Bird Watching

The sound of bird calls often fills the air in Kodiak. During sunny, summer months, song birds twitter and whistle. Winter brings exceptional eagle viewing to town and a constant chatter between the large, fierce-looking birds. Besides the 240 species of birds found on Kodiak Island, the other wonderful thing about birding here is the accessibility of prime viewing grounds. The immediate vicinity of Kodiak town offers many good birding opportunities.

Near Island, just across the channel from downtown, is an excellent place to begin your birding adventure and is a short, lovely walk. Follow the road to the left and you are in good spotting territory for Pine Grosbeaks, crossbills and other small passerines.  As you reach the broad channel at the float plane airport, you may spot Red-necked Grebes, seaducks and alcids. If you take the right fork in the road, it will lead you to St. Herman’s Harbor where you will definitely be able to study gulls such as the Glaucous-winged, Herring and Mew gull in addition to the Black-legged Kittiwakes. The lucky birder will spot Rock Sandpipers, Black Turnstones, surfbirds, and Black Oystercatchers.

Returning to Kodiak via the bridge and driving out of town toward the airport, Gibson Cove is an especially good place for spotting Steller Eiders, Oldsquaws, and Harlequin ducks. 

Many more interesting species require exploring the road system a little more thoroughly. The mouth of the Buskin River is prime territory for loons, grebes, cormorants and other waterfowl. Emperor geese and common eiders are often seen here as well.  Along the river you should find the American dipper.   Farther out the road are excellent locations to view King Eider, Common Goldeneye, or Barrow’s Goldeneye. The Boreal Owl is fairly common in Kodiak in March and April, but be prepared for some late nights and freezing weather to spot one. Willow and Rock Ptarmigan are residents in the open country of Kodiak.  Seabirds such as the Tufted Puffin and Rhinoceros Auklet nest offshore.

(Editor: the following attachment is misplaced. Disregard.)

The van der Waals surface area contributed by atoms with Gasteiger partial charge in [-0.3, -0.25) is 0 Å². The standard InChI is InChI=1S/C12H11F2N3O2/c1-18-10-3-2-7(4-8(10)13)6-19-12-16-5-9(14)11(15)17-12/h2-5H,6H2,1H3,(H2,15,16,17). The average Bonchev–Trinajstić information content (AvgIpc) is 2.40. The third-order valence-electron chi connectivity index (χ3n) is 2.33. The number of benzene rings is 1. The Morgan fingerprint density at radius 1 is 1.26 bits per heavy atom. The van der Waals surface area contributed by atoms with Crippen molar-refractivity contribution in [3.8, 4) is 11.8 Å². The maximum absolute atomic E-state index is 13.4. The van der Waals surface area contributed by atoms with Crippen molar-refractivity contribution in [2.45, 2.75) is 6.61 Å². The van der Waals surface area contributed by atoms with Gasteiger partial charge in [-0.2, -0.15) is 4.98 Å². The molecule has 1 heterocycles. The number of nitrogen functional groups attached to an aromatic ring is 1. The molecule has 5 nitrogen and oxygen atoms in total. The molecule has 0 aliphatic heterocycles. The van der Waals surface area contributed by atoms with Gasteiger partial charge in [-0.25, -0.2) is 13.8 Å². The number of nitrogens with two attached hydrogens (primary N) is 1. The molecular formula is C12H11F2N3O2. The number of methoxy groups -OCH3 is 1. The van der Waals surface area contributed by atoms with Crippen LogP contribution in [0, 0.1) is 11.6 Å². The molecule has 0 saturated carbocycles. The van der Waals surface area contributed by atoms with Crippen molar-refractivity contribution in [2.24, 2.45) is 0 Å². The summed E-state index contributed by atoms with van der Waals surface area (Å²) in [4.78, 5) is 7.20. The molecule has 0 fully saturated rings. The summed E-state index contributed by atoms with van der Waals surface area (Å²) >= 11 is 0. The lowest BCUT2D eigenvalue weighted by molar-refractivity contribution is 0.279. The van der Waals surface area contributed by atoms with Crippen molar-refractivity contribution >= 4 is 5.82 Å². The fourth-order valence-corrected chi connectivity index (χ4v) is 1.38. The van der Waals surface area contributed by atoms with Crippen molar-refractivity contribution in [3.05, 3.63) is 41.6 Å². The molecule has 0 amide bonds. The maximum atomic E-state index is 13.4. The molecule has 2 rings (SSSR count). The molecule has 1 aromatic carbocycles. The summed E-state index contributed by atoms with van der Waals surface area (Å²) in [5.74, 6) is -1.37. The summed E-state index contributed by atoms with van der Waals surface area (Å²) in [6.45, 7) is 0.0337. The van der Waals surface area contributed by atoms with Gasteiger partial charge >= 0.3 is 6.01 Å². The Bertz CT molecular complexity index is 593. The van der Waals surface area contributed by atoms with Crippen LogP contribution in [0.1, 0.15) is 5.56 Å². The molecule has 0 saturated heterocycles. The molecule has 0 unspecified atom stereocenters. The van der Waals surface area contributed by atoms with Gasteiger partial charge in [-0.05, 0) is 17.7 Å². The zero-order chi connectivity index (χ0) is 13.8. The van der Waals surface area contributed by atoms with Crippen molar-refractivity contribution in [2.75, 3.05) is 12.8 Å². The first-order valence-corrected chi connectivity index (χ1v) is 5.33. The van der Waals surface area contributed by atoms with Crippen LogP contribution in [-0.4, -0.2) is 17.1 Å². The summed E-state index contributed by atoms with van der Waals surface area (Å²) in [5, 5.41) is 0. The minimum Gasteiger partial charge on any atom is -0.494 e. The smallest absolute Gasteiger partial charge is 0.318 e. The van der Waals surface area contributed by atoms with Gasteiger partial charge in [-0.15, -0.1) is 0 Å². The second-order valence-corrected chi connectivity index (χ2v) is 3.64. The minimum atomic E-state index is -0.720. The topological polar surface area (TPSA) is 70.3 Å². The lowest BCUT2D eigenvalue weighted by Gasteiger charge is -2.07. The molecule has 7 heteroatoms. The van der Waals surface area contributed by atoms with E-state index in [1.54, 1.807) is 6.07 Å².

For the USGS Bird checklist for the Kodiak National Wildlife Refuge and the Kodiak Island Archipelago visit:

Who Can Take You Bird Watching?

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Christmas Bird Count

Kodiak Island has a tradition of a Christmas Bird Count that dates back to the 1960s. Nationally, the first bird count was held on Christmas Day in 1900 in 27 locations across the mostly eastern United States. Since that time the count has grown in popularity and occurs in over 1,800 locations nationwide. The goal of the Christmas Bird Count is to count all birds of all species within a circle with a diameter of 15 miles.

The first bird count in Kodiak was in 1962 and ended with the finding of 3,642 birds of 43 species. Over the years, Kodiak’s Christmas Bird Counts have accounted for quite a few of the all-time highest species counts for North America. The Kodiak count holds the record for Spectacled Eider, Black Oystercatcher, Slaty-backed Gull, Parakeet Auklet, Crested Auklet, Horned Puffin and Brambling.  In its 39th year, the 2011 Christmas Bird Count in Kodiak resulted in 78 species with a total day count of 11,071 birds.  For more information about birding in Kodiak or to join the annual Christmas Bird Count visit: